About

About the Georgia Weather History blogger: Steve Engerrand

Steve Falls Trip bI come from an academic and weatherwise family and grew up in a great place to watch the changing conditions, Dahlonega in Georgia’s Blue Ridge mountains. I have been recording my weather observations since I was ten years old. When I was 11, my sixth grade teacher let me have 20% of the chalkboard for a weather map and current observations. In ninth grade, I received the second-place ribbon in Georgia’s ninth district science fair for a project entitled, “Can an amateur with inexpensive instruments accurately forecast the weather?”  I did, and had 97.5% accuracy for my 24-hour forecasts for a three-month period. As a victim of the transition to the “New Math” in 1963, I gravitated to history and geography. My degrees are mostly in history: BA, University of Wisconsin, 1970; MA, University of North Texas, 1972; PhD, University of Georgia, 1981; and I earned a MLn at Emory University in 1983 as I prepared for a lifetime as an archivist.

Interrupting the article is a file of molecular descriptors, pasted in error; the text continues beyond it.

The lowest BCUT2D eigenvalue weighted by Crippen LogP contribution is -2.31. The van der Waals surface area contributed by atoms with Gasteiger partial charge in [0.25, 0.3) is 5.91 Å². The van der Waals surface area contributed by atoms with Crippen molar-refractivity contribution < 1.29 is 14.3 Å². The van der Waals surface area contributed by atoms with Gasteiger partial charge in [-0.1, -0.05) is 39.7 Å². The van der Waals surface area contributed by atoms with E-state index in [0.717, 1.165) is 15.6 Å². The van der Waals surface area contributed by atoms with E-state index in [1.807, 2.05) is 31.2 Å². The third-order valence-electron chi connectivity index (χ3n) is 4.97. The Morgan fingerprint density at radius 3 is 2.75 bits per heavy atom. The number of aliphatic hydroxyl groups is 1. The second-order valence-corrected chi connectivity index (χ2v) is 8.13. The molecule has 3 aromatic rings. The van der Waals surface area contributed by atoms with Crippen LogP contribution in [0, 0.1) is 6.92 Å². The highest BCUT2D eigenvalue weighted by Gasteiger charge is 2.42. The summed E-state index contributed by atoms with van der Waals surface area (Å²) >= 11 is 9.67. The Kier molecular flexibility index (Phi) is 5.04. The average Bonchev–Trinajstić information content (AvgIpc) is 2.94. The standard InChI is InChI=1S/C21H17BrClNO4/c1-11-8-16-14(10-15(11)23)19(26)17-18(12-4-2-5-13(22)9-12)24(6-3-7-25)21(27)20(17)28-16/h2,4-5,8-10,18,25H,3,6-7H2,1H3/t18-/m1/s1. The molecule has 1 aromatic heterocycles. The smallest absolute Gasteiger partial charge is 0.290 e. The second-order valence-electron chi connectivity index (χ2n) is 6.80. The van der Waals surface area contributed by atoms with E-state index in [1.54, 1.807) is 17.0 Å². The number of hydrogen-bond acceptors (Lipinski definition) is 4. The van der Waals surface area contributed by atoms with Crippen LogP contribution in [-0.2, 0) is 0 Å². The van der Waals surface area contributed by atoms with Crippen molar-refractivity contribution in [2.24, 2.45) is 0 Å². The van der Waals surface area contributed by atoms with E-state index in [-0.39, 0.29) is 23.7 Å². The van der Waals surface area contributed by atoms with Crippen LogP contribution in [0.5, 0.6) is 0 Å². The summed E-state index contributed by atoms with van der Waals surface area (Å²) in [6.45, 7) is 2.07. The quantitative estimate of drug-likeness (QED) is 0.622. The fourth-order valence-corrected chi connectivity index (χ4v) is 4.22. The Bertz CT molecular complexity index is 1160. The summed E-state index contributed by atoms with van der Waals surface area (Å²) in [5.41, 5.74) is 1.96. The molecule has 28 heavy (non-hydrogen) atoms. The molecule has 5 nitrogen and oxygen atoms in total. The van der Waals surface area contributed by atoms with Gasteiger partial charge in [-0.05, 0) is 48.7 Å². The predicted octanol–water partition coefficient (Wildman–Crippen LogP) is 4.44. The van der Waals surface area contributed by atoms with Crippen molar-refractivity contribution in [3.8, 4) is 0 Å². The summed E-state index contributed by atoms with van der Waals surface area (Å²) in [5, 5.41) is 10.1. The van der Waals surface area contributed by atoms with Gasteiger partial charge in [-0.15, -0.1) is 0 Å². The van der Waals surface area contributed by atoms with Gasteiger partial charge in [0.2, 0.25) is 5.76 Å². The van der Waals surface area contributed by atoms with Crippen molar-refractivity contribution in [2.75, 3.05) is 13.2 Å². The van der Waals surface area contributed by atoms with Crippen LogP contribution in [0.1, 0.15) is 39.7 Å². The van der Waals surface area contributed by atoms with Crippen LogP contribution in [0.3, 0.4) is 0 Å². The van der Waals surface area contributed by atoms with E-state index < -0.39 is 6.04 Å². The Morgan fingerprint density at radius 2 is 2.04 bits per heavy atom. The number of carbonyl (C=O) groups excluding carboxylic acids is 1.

I have been at the Georgia Archives since the early 1980s.  The Archives moved to the Board of Regents of the University System of Georgia on 1 July 2013.  During my three decades of experience at the Georgia Archives, I have learned much about the millions of records housed in the archives. Among the many treasures at the Georgia Archives are records that, while initially intended for one purpose, can now be used for others. This blog will highlight elements of Georgia’s weather history as recorded in mostly official documents found at the Georgia Archives.

I am a member of CoCoRaHS, a national organization of volunteers who report daily on precipitation.  MY home gauge is GA-FY-28 [2.1 miles NNE of Fayetteville’s center].  The gauge on top of the State Archives building in Morrow is listed as GA-CN-8 [1.3 miles N of Morrow’s center].  The photo below is my CoCoRaHS gauge containing the 7.6″ of snow that fell on 1/10/2011 when I was living near  Loganville, GA.

I also report evapotranspiration amounts daily during the months without freezing temperatures using a manual ETgauge.

My automated weather station is a Davis Vantage Pro 2 Plus with Weatherlink.  It is located at Latitude:  33° 28′ 31″ N;  Longitude: 84° 27′ 8″ W.  The elevation is approximately 925 feet.  It reports as CWOP station EW9807 and as Weather Underground station  Fayetteville-Clairmont KGAFAYET18.

 

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